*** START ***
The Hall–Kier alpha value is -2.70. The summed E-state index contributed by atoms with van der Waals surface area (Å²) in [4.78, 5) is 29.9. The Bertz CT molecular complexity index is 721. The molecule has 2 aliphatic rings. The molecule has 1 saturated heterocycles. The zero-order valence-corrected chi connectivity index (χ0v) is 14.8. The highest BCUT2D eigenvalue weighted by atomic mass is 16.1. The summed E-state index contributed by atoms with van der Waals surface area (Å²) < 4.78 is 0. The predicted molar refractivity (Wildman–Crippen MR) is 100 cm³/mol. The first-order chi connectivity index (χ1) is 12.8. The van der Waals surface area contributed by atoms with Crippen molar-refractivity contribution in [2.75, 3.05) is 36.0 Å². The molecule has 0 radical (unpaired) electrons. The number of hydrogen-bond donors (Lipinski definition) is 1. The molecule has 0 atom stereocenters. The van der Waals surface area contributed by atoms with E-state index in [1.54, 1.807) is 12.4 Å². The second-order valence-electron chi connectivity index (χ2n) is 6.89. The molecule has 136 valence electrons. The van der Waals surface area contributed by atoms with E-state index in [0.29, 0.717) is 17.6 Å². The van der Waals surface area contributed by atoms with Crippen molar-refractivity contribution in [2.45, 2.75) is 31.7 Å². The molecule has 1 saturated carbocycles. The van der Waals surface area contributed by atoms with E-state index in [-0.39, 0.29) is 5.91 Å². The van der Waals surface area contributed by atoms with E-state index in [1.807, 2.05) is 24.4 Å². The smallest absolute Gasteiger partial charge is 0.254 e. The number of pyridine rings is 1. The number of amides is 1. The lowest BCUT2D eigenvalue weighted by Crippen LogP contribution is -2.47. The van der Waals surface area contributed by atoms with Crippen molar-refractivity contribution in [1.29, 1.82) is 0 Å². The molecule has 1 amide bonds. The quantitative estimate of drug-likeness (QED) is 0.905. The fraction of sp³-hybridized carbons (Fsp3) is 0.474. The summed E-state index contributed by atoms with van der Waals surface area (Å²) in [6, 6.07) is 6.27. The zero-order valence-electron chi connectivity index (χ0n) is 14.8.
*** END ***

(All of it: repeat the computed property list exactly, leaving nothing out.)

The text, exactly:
The Hall–Kier alpha value is -2.70. The summed E-state index contributed by atoms with van der Waals surface area (Å²) in [4.78, 5) is 29.9. The Bertz CT molecular complexity index is 721. The molecule has 2 aliphatic rings. The molecule has 1 saturated heterocycles. The zero-order valence-corrected chi connectivity index (χ0v) is 14.8. The highest BCUT2D eigenvalue weighted by atomic mass is 16.1. The summed E-state index contributed by atoms with van der Waals surface area (Å²) < 4.78 is 0. The predicted molar refractivity (Wildman–Crippen MR) is 100 cm³/mol. The first-order chi connectivity index (χ1) is 12.8. The van der Waals surface area contributed by atoms with Crippen molar-refractivity contribution in [2.75, 3.05) is 36.0 Å². The molecule has 0 radical (unpaired) electrons. The number of hydrogen-bond donors (Lipinski definition) is 1. The molecule has 0 atom stereocenters. The van der Waals surface area contributed by atoms with E-state index in [1.54, 1.807) is 12.4 Å². The second-order valence-electron chi connectivity index (χ2n) is 6.89. The molecule has 136 valence electrons. The van der Waals surface area contributed by atoms with E-state index in [0.29, 0.717) is 17.6 Å². The van der Waals surface area contributed by atoms with Crippen molar-refractivity contribution in [2.45, 2.75) is 31.7 Å². The molecule has 1 saturated carbocycles. The van der Waals surface area contributed by atoms with E-state index in [-0.39, 0.29) is 5.91 Å². The van der Waals surface area contributed by atoms with E-state index in [1.807, 2.05) is 24.4 Å². The smallest absolute Gasteiger partial charge is 0.254 e. The number of pyridine rings is 1. The number of amides is 1. The lowest BCUT2D eigenvalue weighted by Crippen LogP contribution is -2.47. The van der Waals surface area contributed by atoms with Crippen molar-refractivity contribution in [1.29, 1.82) is 0 Å². The molecule has 1 amide bonds. The quantitative estimate of drug-likeness (QED) is 0.905. The fraction of sp³-hybridized carbons (Fsp3) is 0.474. The summed E-state index contributed by atoms with van der Waals surface area (Å²) in [6, 6.07) is 6.27. The zero-order valence-electron chi connectivity index (χ0n) is 14.8.